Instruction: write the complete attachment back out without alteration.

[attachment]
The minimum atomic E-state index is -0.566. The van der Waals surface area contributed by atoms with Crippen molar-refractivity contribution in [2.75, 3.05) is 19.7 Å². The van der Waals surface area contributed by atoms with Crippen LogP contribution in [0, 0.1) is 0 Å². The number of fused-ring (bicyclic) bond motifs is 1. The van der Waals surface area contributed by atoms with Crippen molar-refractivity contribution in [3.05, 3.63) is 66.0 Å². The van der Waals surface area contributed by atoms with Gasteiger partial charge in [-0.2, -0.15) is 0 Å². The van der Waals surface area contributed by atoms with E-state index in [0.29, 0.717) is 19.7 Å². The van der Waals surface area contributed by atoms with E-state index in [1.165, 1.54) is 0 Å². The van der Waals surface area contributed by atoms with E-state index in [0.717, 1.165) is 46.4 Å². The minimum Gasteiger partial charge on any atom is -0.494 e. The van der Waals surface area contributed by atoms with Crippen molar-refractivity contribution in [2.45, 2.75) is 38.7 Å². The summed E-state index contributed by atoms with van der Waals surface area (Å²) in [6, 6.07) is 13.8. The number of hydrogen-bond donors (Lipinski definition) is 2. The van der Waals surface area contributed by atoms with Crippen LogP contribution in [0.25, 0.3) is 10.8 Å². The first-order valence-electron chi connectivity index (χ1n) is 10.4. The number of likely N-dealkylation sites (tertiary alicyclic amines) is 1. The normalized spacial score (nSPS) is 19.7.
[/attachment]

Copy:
The minimum atomic E-state index is -0.566. The van der Waals surface area contributed by atoms with Crippen molar-refractivity contribution in [2.75, 3.05) is 19.7 Å². The van der Waals surface area contributed by atoms with Crippen LogP contribution in [0, 0.1) is 0 Å². The number of fused-ring (bicyclic) bond motifs is 1. The van der Waals surface area contributed by atoms with Crippen molar-refractivity contribution in [3.05, 3.63) is 66.0 Å². The van der Waals surface area contributed by atoms with Gasteiger partial charge in [-0.2, -0.15) is 0 Å². The van der Waals surface area contributed by atoms with E-state index in [0.29, 0.717) is 19.7 Å². The van der Waals surface area contributed by atoms with E-state index in [1.165, 1.54) is 0 Å². The van der Waals surface area contributed by atoms with E-state index in [0.717, 1.165) is 46.4 Å². The minimum Gasteiger partial charge on any atom is -0.494 e. The van der Waals surface area contributed by atoms with Crippen molar-refractivity contribution in [2.45, 2.75) is 38.7 Å². The summed E-state index contributed by atoms with van der Waals surface area (Å²) in [6, 6.07) is 13.8. The number of hydrogen-bond donors (Lipinski definition) is 2. The van der Waals surface area contributed by atoms with Crippen LogP contribution in [0.25, 0.3) is 10.8 Å². The first-order valence-electron chi connectivity index (χ1n) is 10.4. The number of likely N-dealkylation sites (tertiary alicyclic amines) is 1. The normalized spacial score (nSPS) is 19.7.